Minnesota health officials on Tuesday said they plan to put new emphasis on oral health, saying it's an often-overlooked aspect of human health.
In releasing its first-ever Minnesota Oral Health Plan, the Minnesota Department of Health released new data showing that 55 percent of Minnesota third graders have or have had tooth decay.
The data come from a 2010 survey of about 1,000 Minnesota children. The national average for tooth decay among third graders was 53 percent.
"We certainly can do better," state Health Commissioner Dr. Ed Ehlinger said.
Health officials will meet with dentists, doctors and others on Friday to discuss how to better include oral health in efforts aimed at improving overall health.
"We have not prioritized oral health in this state or in this country to the level of its importance in our overall health," Ehlinger said. "We focus on a whole lot of other things in our health care system that are less prevalent."
For example, Ehlinger said, there has been a lot of focus on asthma, but oral disease is much more prevalent.
“We have not prioritized oral health in this state or in this country to the level of its importance in our overall health,”Dr. Ed Ehlinger, state health commissioner
The survey of third graders also shows that low-income children and children of color were more likely to have had experience with cavities. Some low-income children aren't receiving dental care: 59 percent of children with Medicaid coverage hadn't seen a dentist in 2011, according to the report.
But health officials said it's not easy to pinpoint the cause of tooth decay. Sugary drinks, lack of brushing and inadequate access to preventative care are all part of the equation, they said.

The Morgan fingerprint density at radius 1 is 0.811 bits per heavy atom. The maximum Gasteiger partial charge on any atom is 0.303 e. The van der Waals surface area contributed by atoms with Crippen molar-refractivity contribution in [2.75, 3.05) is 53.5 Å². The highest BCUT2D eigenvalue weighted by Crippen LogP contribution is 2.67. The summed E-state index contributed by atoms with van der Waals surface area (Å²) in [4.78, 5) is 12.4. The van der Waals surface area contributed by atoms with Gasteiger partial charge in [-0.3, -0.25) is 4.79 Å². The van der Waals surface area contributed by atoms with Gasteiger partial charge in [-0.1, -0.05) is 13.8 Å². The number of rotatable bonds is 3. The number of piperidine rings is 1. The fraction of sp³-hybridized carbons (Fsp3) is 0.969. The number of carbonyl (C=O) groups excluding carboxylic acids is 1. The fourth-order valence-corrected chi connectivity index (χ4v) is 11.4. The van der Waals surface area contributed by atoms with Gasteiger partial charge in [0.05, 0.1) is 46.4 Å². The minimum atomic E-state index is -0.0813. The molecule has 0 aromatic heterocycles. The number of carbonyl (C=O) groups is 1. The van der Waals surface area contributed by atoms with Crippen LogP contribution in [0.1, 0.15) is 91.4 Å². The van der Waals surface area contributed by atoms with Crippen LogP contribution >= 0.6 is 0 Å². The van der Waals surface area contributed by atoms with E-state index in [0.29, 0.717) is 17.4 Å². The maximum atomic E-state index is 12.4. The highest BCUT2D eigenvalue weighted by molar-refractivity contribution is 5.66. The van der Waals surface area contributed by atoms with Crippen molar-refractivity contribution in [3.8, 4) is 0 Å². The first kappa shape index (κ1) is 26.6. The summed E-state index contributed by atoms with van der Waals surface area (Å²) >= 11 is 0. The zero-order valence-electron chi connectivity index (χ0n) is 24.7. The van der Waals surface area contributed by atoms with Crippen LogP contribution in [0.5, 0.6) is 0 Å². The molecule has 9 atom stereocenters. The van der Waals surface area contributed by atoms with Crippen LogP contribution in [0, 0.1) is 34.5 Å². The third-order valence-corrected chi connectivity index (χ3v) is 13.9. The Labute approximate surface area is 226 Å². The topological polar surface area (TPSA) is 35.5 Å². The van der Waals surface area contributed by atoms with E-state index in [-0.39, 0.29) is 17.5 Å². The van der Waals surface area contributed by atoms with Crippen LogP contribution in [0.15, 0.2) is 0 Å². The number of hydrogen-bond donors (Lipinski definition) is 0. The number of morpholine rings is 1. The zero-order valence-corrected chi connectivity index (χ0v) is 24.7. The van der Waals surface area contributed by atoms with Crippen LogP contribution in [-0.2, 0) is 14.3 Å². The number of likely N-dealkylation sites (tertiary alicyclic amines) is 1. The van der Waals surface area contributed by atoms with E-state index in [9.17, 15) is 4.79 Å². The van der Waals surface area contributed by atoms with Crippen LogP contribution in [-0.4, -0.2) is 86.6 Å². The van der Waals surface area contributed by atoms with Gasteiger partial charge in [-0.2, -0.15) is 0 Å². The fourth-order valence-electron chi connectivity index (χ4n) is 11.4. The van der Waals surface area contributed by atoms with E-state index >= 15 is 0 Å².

Not enough dental clinics are willing to accept Medicaid patients, and many Medicaid beneficiaries aren't aware of their dental benefits or the importance of oral health, the report said. And there aren't enough dental clinics in rural areas, the report said.
One bright spot in the report was that 64 percent of Minnesota third graders had sealant — a plastic material applied to a tooth's crevices to prevent cavities — on at least one permanent molar.
Health officials have been trying to increase that percentage through school-based sealant programs, where low-income children can get dental sealants at their school. Twenty-nine percent of Minnesota schools where at least 50 percent of the children qualify for free or reduced lunch have dental sealant programs. A recent Pew Charitable Trusts report said 90 percent of such high risk schools should have dental sealant programs.
"Sealants are very, very effective," said Merry Jo Thoele, director of the Minnesota Oral Health Program at the health department.
Thoele said the state hopes to increase the number of schools with dental sealant programs. She said while the initial survey data helped officials come up with an oral health plan, additional surveillance is needed. Third graders will be surveyed again in five years, and Thoele said she hopes seventh graders and the elderly will also be surveyed.
The oral health plan also calls for new dental providers and better workforce models to help increase the number of Minnesotans who receive preventative dental care. The state passed a law in 2009 allowing dental therapists to practice in the state. Dental therapists have more training and education than dental hygienists but less than dentists.
Ehlinger said dental therapists' effect on improving overall dental care in the state hasn't been fully realized.
"Dental therapists have only been in the field for a short period of time, so we haven't seen the major changes, but it certainly offers some potential to increase access," he said. "I'm hoping this will be one of many solutions we have moving forward to improving oral health."